Based on these statements, the Supreme Court asked Mr. Dabney what Congress can do to reverse their decision on Fourco without repealing section 1400. An amendment of statute 1391 was then suggested by Dabney by changing “except as otherwise provided by law” to “notwithstanding any other provision of law, this would govern. “ Dabney also went ahead and stated that the respondent is arguing that section 1400 should have an artificial meaning of “resides” imported from 1391; that you can’t import a “fictitious definition of “resides” without destroying both the text of the statute and completely defeating its purpose” (Dabney). Afterwards, the Supreme Court Justices questioned the relevance of Dabney’s argument and complaint about the forum shopping to this case and begun to defend Delaware as a “friendly” forum where many corporations are incorporated. The court also proceeds to question how they can decide where a venue is “proper” for a corporation. Mr. Dabney continued to defend TC Heartland that the general venue statue 1391 covered all types of defendants including corporations and individual people; that TC Heartland is a chartered entity and is encompassed by this statute. He also goes along to state “1400(b) says you have to have a regular and established place of business and commit an act of infringement.” In which TC Heartland would need to conduct business and be “domicile” within Delaware in order to be litigated for any sort of infringement.
Argument of William Jay
Mr. Jay began his argument by establishing that the court decision made during Fourco Glass Co. v. Transmirra Products Corp was still “good law.” Mr. Jay and the Supreme Court justices agreed that the quote “except as otherwise provided by law” in statute 1391 was not intended to overrule the Fourco case and the decisions made for that case were not related to the current case of Heartland vs Kraft. Mr. Jay proceeded to mention that the Fourco decision was based on “the fact that [statute] 1400 was recodified in the 1948 revision of the Judicial Code” (Jay). By this, “… when Congress makes a change in language, this court’s presumption is the opposite. The Court’s presumption is that Congress means to do something by its change, not in the recodification context. Now we don’t have the recodification context anymore” (Jay). More specifically, statute 1391 no longer provides where a corporation could be sues. According to Mr. Jay, it is now “a purely definitional provision” in order to clear up any issues where you can sue an artificial entity that is not a corporation and where they reside. That “there was no settled construction of the law on where an unincorporated association resides in 1948, and there is none yet. “ Mr. Jay continued the argument by that stating that “for all venue purposes” works for the 1391 statute and continues to be defined within the 1400 statute.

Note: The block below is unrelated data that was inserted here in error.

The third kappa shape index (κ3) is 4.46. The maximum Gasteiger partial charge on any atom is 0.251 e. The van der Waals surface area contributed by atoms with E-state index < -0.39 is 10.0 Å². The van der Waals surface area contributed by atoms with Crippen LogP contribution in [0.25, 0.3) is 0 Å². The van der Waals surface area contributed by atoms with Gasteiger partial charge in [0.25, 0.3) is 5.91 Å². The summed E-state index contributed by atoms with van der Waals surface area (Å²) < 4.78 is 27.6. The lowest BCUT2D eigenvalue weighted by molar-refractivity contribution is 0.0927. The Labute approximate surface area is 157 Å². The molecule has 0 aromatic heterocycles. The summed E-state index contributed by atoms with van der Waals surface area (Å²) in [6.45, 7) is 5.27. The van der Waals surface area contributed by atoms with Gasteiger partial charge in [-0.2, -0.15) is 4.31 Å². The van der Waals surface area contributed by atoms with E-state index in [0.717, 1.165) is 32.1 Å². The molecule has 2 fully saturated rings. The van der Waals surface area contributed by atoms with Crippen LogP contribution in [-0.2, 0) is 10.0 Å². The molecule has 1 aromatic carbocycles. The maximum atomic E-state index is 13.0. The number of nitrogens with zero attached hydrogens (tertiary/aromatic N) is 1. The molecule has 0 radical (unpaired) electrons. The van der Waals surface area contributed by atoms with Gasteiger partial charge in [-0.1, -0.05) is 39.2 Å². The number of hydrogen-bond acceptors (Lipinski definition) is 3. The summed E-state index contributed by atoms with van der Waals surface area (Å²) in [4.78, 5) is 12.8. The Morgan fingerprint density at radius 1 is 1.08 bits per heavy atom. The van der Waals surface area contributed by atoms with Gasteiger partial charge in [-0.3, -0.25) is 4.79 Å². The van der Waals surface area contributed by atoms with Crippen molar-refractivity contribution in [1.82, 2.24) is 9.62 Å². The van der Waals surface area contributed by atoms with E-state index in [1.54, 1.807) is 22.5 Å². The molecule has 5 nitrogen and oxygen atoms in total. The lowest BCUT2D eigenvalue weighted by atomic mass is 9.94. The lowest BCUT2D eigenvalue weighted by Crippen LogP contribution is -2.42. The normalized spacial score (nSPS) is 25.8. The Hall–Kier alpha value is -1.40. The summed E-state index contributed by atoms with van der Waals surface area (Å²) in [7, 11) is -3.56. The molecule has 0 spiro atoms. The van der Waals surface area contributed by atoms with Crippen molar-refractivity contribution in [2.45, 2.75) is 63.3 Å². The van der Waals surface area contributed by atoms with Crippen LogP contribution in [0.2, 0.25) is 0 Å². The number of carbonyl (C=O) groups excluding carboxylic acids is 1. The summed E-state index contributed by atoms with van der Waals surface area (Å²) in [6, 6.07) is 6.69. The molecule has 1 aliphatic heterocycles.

During the argument, Mr. Jay begins to bring up suggestions in order to improve statute 1400 in order to reduce arguments such as this case to reduce “over-crowding” of specific venues. Such as, “add where the plaintiff has done research on the invention that is patented” (Jay).
Heartland is not the first company to approach the Supreme Court, since companies are frustrated over the cases filed by the Eastern District of Texas by patent trolls. The biggest groups that defend the general statute are pharmaceutical and biotech companies when they utilize the lax venue laws against generic manufacturers. Ultimately, the ruling for Heartland by the Supreme Court will cause dramatic changes to the patent field. If Heartland’s argument is sound, 58% of all patent cases would have to be conducted in another location other than Marshall, Texas.